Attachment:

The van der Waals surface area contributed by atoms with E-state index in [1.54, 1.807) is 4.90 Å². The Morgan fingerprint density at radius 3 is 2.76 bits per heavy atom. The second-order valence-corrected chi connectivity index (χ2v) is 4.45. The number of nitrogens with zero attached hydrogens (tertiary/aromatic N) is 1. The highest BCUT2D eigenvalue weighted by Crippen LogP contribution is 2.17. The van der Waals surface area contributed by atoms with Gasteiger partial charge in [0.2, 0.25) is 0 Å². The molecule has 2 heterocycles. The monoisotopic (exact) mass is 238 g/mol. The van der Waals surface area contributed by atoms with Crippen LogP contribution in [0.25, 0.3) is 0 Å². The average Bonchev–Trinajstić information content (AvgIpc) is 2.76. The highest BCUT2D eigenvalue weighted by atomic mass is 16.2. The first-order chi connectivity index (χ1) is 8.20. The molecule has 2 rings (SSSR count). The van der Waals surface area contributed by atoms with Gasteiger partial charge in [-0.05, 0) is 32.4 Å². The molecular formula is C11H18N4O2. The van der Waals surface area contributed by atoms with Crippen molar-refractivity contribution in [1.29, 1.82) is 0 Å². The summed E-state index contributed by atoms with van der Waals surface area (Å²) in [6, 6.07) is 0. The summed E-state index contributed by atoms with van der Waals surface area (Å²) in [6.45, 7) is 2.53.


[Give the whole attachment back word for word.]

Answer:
The van der Waals surface area contributed by atoms with E-state index in [1.54, 1.807) is 4.90 Å². The Morgan fingerprint density at radius 3 is 2.76 bits per heavy atom. The second-order valence-corrected chi connectivity index (χ2v) is 4.45. The number of nitrogens with zero attached hydrogens (tertiary/aromatic N) is 1. The highest BCUT2D eigenvalue weighted by Crippen LogP contribution is 2.17. The van der Waals surface area contributed by atoms with Gasteiger partial charge in [0.2, 0.25) is 0 Å². The molecule has 2 heterocycles. The monoisotopic (exact) mass is 238 g/mol. The van der Waals surface area contributed by atoms with Crippen LogP contribution in [0.25, 0.3) is 0 Å². The average Bonchev–Trinajstić information content (AvgIpc) is 2.76. The highest BCUT2D eigenvalue weighted by atomic mass is 16.2. The first-order chi connectivity index (χ1) is 8.20. The molecule has 2 rings (SSSR count). The van der Waals surface area contributed by atoms with Gasteiger partial charge in [-0.05, 0) is 32.4 Å². The molecular formula is C11H18N4O2. The van der Waals surface area contributed by atoms with Crippen molar-refractivity contribution in [1.29, 1.82) is 0 Å². The summed E-state index contributed by atoms with van der Waals surface area (Å²) in [6, 6.07) is 0. The summed E-state index contributed by atoms with van der Waals surface area (Å²) in [6.45, 7) is 2.53.